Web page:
It was disheartening, however, to read comments on how the school should just close.  It was devastating to hear students say they are crossing Virginia Tech off their list of schools they are applying to.  If you let senseless acts of violence scare you away from getting the education that you deserve, you let fear win.  If you are going to allow a random act to decide your future, you just aren't Hokie material.  If I learned one thing from my four years in Blacksburg, it is that this Hokie Spirit business is not for the faint of heart and it is certainly not a victim of any tragedy.  The aftermath of the shootings in 2007 and how my classmates responded showed me that when a heart breaks, it rebuilds stronger than it was before.  It is stronger so that you cannot be scared by the next tragedy and you have the strength to help someone else.  The lessons I have learned has taught me to grow up sooner than I had expected, it taught me to value everything in life, and and it taught me the importance to carry on the legacy of the lives we have lost.

There is a beautiful quote circulating all of social media regarding our Hokie Spirit:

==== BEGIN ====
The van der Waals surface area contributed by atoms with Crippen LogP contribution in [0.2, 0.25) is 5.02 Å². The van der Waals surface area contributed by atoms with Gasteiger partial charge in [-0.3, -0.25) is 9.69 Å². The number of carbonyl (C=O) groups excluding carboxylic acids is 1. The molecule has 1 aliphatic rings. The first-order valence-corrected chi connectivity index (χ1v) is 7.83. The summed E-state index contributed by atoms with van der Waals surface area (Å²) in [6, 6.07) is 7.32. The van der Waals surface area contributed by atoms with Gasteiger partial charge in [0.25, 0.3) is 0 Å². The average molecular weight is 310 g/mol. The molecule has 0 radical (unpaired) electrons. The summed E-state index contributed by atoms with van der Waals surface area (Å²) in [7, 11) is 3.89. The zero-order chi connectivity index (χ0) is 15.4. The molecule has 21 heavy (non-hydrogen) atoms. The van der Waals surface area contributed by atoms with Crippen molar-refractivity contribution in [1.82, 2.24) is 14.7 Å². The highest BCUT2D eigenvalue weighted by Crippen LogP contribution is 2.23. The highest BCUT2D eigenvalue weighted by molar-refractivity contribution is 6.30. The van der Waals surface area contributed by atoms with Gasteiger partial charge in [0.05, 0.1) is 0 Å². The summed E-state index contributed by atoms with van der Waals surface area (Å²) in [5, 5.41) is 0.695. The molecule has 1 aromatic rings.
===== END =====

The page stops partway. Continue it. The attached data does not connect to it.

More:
"From the outside looking in, you can never understand it. From the inside looking out, you can never explain it. Virginia Tech is more than a school... It's my home and my family". 

For anyone who criticizes the safety of our school and bad luck we have, they probably have never been in Blacksburg and probably have never met anyone from Virginia Tech.  This school was my home for 4 years and I have missed being in Blacksburg ever since.  I know that whenever I return, it will be with open arms.  The Hokie Spirit is more than school spirit.  It is a sense of security.  This sense of security only existed through our Police Department, the Town of Blacksburg, Montgomery County Sheriff, and Virginia State Police.  Officer Crouse died in the line of duty.  He died protecting us.  We are honored for his service to our community and humbled that, even with his many accomplishments in law enforcement, he came to serve a college campus in a sleepy old town.  Thank you, Officer Crouse, for your commitment to our school and to our students.